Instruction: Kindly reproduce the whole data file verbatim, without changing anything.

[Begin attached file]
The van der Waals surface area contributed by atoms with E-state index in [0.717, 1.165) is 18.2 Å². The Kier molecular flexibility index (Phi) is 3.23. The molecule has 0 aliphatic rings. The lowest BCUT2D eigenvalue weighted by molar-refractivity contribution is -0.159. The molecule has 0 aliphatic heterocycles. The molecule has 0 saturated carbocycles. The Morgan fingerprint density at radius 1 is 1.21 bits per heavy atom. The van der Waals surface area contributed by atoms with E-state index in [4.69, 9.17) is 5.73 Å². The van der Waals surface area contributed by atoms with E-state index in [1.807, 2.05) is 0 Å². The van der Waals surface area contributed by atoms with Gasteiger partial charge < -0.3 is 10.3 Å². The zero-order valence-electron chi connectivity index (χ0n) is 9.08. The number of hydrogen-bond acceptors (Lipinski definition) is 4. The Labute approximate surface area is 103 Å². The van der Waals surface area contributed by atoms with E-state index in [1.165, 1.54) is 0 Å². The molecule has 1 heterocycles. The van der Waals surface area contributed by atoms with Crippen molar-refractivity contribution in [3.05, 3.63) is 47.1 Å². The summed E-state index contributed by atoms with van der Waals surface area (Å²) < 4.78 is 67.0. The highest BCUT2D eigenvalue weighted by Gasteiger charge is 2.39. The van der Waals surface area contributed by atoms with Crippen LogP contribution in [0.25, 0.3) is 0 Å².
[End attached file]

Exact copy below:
The van der Waals surface area contributed by atoms with E-state index in [0.717, 1.165) is 18.2 Å². The Kier molecular flexibility index (Phi) is 3.23. The molecule has 0 aliphatic rings. The lowest BCUT2D eigenvalue weighted by molar-refractivity contribution is -0.159. The molecule has 0 aliphatic heterocycles. The molecule has 0 saturated carbocycles. The Morgan fingerprint density at radius 1 is 1.21 bits per heavy atom. The van der Waals surface area contributed by atoms with E-state index in [4.69, 9.17) is 5.73 Å². The van der Waals surface area contributed by atoms with E-state index in [1.807, 2.05) is 0 Å². The van der Waals surface area contributed by atoms with Gasteiger partial charge < -0.3 is 10.3 Å². The zero-order valence-electron chi connectivity index (χ0n) is 9.08. The number of hydrogen-bond acceptors (Lipinski definition) is 4. The Labute approximate surface area is 103 Å². The van der Waals surface area contributed by atoms with E-state index in [1.165, 1.54) is 0 Å². The molecule has 1 heterocycles. The van der Waals surface area contributed by atoms with Crippen molar-refractivity contribution in [3.05, 3.63) is 47.1 Å². The summed E-state index contributed by atoms with van der Waals surface area (Å²) < 4.78 is 67.0. The highest BCUT2D eigenvalue weighted by Gasteiger charge is 2.39. The van der Waals surface area contributed by atoms with Crippen LogP contribution in [0.25, 0.3) is 0 Å².